Entering the Conceptual Age
So what was the driver behind the growing demand for more authentic connections to people and the world? In his book A Whole New Mind (Penguin Group, 2006) Daniel Pink predicted that we were, at the time of his writing, leaving the knowledge era which had been dominated by left-brain thinking and entering a conceptual age which would be characterized, in part, by “high touch” interactions that he described this way:
High touch involves the ability to empathize with others, to understand the subtleties of human interaction, to find joy in one’s self and to elicit it in others, and to stretch beyond the quotidian in pursuit of purpose and meaning.”
According to Pink, all of the abundance that had been created by generations of left-brain thinking in our world had at the same time lessened its significance and caused us to feel a void, resulting in a desire to fill that void with things that would make us feel something. Pink predicted that consumers would increasingly start to actively seek out beauty, spirituality and emotion in the products, services and experiences they pay for. Pink went on to make the point that:
For businesses, it’s no longer enough to create a product that’s reasonably priced and adequately functional. It must also be beautiful, unique and meaningful…”
A New Voice for the People
Whatever your feelings about social media, one positive outcome has been that it gave consumers a voice and some influence to level the playing field a little in what was historically a one-sided conversation dominated by the manufacturers of products and services. Some forward-thinking companies in the early days of social media used the channel to respond to customers' growing demand for authenticity by proactively connecting with their audience and engaging in open, transparent, human dialog with them. For example, product managers started listening to their customers’ conversations and joined in to offer help, resolve issues, express gratitude, convey regret, celebrate accomplishments, etc—all very human, non-corporate interactions that until then, we had grown to not expect from the brands we buy from.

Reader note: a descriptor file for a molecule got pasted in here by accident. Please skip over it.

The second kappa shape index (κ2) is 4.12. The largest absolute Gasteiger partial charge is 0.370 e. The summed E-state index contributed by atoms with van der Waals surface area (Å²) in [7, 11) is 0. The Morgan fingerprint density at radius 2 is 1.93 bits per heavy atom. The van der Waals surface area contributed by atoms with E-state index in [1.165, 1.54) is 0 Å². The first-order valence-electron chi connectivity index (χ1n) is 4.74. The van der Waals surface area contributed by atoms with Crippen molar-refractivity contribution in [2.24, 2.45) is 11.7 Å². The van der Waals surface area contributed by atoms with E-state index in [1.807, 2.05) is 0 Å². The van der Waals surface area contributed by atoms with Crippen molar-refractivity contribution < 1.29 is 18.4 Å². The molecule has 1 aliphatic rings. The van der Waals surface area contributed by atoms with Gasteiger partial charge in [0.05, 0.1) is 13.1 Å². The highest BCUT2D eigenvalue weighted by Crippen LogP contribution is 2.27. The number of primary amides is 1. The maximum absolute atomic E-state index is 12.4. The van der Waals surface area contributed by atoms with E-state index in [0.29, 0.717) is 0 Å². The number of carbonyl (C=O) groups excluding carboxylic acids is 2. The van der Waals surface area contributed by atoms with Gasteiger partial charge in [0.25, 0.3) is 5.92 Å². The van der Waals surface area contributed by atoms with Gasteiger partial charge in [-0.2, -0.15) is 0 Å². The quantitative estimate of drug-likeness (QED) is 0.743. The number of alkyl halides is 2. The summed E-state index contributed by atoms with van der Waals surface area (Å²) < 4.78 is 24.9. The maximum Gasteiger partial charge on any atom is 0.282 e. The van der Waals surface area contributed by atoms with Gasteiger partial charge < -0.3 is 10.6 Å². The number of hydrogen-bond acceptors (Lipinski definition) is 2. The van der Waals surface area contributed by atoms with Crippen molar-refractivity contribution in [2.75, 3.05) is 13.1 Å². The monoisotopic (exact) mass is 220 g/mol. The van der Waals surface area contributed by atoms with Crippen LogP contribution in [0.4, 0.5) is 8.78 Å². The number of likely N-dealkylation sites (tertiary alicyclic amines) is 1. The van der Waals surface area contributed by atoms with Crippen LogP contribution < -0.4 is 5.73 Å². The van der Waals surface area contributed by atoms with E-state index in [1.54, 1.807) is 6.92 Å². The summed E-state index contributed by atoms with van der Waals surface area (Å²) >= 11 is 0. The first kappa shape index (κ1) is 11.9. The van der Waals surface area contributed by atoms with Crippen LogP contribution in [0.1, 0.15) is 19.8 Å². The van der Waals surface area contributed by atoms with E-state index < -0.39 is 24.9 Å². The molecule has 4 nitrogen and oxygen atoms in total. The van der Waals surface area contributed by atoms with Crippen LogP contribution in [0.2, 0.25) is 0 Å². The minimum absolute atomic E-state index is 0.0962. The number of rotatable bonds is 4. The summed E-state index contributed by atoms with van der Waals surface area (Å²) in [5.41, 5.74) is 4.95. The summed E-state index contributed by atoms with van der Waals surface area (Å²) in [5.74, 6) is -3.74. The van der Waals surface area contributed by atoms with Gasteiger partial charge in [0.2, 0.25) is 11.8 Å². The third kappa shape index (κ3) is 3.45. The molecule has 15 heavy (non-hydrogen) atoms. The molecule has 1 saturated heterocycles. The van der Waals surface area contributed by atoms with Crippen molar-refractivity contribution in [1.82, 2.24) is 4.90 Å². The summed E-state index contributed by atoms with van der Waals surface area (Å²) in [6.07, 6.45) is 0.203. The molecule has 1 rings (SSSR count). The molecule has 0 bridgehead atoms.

Takeaways for New Startups
The process of humanizing a brand is not fast and it cannot be automated. But each authentic interaction a brand has with its customers goes a long way to create loyalty by satisfying a deeply seated instinct in all of us to connect as humans, to be recognized, to feel important and to live our lives with purpose and meaning. The more sensitive brands can be to these human needs, and the more they can fulfill them in reasonable ways, the more secure their position will be in the marketplace of this high touch, conceptual age that we're now living in, as predicted by Daniel Pink.
Tony is a strategic design leader with 25 years experience in brand strategy & development, user experience strategy & design, advertising, creative direction, graphic design, writing, performance-based digital marketing, sales enablement, account planning and management, and design management.
After holding design leadership positions at several firms in San Francisco, New York and Los Angeles, and teaching design thinking, disruptive innovation and strategic management as an adjunct professor at Parsons The New School for Design, Tony opened Brinton Design in 2015.
He's passionate about art & design, teaching, storytelling and humanizing technology. Tony works at the intersection of business, design and technology to improve people's quality of living and create new value for organizations.